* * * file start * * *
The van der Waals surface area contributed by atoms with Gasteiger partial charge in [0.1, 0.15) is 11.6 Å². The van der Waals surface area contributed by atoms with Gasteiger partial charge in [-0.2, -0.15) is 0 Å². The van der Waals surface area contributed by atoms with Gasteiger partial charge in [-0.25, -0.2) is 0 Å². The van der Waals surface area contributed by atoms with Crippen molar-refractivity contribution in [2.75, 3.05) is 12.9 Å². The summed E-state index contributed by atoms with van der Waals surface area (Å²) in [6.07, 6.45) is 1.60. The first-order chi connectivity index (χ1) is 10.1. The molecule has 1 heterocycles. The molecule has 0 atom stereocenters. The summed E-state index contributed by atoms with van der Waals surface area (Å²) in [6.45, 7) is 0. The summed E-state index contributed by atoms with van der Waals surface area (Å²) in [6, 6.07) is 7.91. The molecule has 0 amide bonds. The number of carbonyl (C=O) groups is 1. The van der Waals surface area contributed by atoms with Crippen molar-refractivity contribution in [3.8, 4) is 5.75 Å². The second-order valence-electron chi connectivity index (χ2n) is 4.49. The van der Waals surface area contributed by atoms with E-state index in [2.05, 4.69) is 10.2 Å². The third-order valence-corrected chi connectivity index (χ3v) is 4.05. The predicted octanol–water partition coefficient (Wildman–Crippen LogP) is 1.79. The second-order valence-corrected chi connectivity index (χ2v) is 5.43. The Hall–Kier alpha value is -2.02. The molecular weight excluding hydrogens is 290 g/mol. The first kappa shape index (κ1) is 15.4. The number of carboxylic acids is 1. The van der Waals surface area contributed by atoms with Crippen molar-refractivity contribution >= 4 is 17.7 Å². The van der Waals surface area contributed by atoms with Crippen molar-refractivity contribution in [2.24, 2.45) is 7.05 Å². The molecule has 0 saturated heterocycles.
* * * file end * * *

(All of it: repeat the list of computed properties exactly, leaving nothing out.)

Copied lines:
The van der Waals surface area contributed by atoms with Gasteiger partial charge in [0.1, 0.15) is 11.6 Å². The van der Waals surface area contributed by atoms with Gasteiger partial charge in [-0.2, -0.15) is 0 Å². The van der Waals surface area contributed by atoms with Gasteiger partial charge in [-0.25, -0.2) is 0 Å². The van der Waals surface area contributed by atoms with Crippen molar-refractivity contribution in [2.75, 3.05) is 12.9 Å². The summed E-state index contributed by atoms with van der Waals surface area (Å²) in [6.07, 6.45) is 1.60. The first-order chi connectivity index (χ1) is 10.1. The molecule has 1 heterocycles. The molecule has 0 atom stereocenters. The summed E-state index contributed by atoms with van der Waals surface area (Å²) in [6.45, 7) is 0. The summed E-state index contributed by atoms with van der Waals surface area (Å²) in [6, 6.07) is 7.91. The molecule has 0 amide bonds. The number of carbonyl (C=O) groups is 1. The van der Waals surface area contributed by atoms with Crippen molar-refractivity contribution in [3.8, 4) is 5.75 Å². The second-order valence-electron chi connectivity index (χ2n) is 4.49. The van der Waals surface area contributed by atoms with E-state index in [2.05, 4.69) is 10.2 Å². The third-order valence-corrected chi connectivity index (χ3v) is 4.05. The predicted octanol–water partition coefficient (Wildman–Crippen LogP) is 1.79. The second-order valence-corrected chi connectivity index (χ2v) is 5.43. The Hall–Kier alpha value is -2.02. The molecular weight excluding hydrogens is 290 g/mol. The first kappa shape index (κ1) is 15.4. The number of carboxylic acids is 1. The van der Waals surface area contributed by atoms with Crippen molar-refractivity contribution >= 4 is 17.7 Å². The van der Waals surface area contributed by atoms with Crippen molar-refractivity contribution in [2.24, 2.45) is 7.05 Å². The molecule has 0 saturated heterocycles.